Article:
I know, you’ve probably heard this a million times before in books, articles, and other conference sessions. I’ve said it, preached it, and tried to practice it, but I often find myself short on respecting Windows settings (remember the high contrast theme?).
This tip is exactly what I was talking about in the quick note about this session.
I’ve always taken great pride in my UI design (right or wrong, and many times I’ve been wrong), and I had planned for this session to show you something pretty. But as I worked on the session (and re-worked it again, several times) I found that some things I built that looked pretty to me could be very ugly to others.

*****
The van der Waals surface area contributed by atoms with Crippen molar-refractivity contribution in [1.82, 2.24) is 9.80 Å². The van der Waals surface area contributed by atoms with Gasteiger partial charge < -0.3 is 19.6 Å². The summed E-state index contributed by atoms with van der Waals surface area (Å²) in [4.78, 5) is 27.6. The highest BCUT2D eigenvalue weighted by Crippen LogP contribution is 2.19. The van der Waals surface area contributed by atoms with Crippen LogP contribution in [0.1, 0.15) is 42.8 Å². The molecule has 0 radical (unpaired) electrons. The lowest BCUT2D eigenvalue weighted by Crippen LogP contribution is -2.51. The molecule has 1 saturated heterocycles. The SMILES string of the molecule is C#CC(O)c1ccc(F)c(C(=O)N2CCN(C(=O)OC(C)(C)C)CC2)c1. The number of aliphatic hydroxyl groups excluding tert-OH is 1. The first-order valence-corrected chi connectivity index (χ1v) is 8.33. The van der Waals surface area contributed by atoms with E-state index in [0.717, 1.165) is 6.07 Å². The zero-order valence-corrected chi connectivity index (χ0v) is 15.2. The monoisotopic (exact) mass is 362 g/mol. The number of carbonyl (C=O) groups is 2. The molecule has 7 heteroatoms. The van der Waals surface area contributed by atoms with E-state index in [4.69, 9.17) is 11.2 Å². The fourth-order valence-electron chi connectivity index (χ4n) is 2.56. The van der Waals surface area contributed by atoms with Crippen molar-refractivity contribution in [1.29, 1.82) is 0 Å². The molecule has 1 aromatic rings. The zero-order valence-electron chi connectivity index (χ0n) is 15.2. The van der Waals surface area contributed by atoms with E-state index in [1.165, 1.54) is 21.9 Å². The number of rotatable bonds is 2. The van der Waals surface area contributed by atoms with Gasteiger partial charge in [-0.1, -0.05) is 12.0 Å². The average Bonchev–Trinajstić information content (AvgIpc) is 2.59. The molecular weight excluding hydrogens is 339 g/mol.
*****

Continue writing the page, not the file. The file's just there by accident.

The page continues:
During the working and re-working, I found myself going back to the Microsoft UX Guide many times.
The Microsoft UX Guide for Vista and Windows 7 contains the following statements about user settings (on page 621-622):
- Accessibility and the system font, sizes, and colors
The guidelines for making text accessible to users with disabilities or impairments can be boiled down to one simple rule: Respect the user’s settings by always using the system font, sizes, and colors.
- If you do only one thing...
Respect the user’s settings by always using the system font, sizes, and colors.
During the course of preparing this session, the guideline above went from being an afterthought to a driving principle.